Integration/Equity in the Schools
I was involved with the pairing/integration of Bryant, Ramsey and Anthony Junior Highs. I got pinned against the wall and threatened for being involved in that. It was pretty tense. Richard Green — who lived on Portland Avenue — was the superintendent at that time. He was smart. He knew if you paired just two schools, parents would be calling you day and night. Do three or four schools at once, no-one would be able to get on the line. Do it all at once and you are done.
When they had the riot at Washburn in 1971, it was really something. Raleigh Delapp was the principal then. There were very few Black children at Washburn. Those who were there excelled.There were White children who were not excelling who were the trouble makers of the school. They had inferiority complexes and it came out racial. Their attitude toward the black kids was “You think you are so smart….”My kids took Latin at Washburn. One daughter had one lower grade and they said she didn’t qualify. I said “You are excluding people who were not good in one subject, but might excel in another.”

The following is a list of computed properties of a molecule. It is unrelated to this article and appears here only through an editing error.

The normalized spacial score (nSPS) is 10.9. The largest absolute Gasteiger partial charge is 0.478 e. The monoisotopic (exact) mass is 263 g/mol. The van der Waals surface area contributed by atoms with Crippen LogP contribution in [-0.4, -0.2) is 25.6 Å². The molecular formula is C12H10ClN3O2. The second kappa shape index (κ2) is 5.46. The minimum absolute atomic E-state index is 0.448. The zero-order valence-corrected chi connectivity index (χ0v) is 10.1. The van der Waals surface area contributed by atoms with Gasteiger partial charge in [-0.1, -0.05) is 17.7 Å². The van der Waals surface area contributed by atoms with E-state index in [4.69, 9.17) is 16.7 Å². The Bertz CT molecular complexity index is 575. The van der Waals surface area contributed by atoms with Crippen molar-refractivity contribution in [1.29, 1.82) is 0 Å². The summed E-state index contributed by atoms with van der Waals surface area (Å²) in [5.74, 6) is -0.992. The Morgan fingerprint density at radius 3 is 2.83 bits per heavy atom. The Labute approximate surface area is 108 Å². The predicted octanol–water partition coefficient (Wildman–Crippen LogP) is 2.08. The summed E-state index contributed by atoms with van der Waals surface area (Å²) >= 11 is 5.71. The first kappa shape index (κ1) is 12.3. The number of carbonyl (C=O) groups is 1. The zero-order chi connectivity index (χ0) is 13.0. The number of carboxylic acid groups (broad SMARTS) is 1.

They created a task force after the riot. Superintendent Richard Green was in charge of it. Grace Harkeness – who lived over by Lynhurst — and I and some other ladies were part of this task force. Grace and I conducted a mandatory workshop for the teachers at Washburn. It was downtown at the North Star hotel. We explained how they were profiling kids and not understanding what they needed, how they were catering to the kids on the other side of the Creek — the elite who wanted ski clubs and such. We showed them that they were partial in sports, practicing favoritism.
We got some good reactions, some bad. Mr. Beck, Mr. Rogers, Mr. Potter who was math department, all welcomed us. They needed our outside intervention. They couldn’t change the system from the inside. The social workers were also glad we intervened.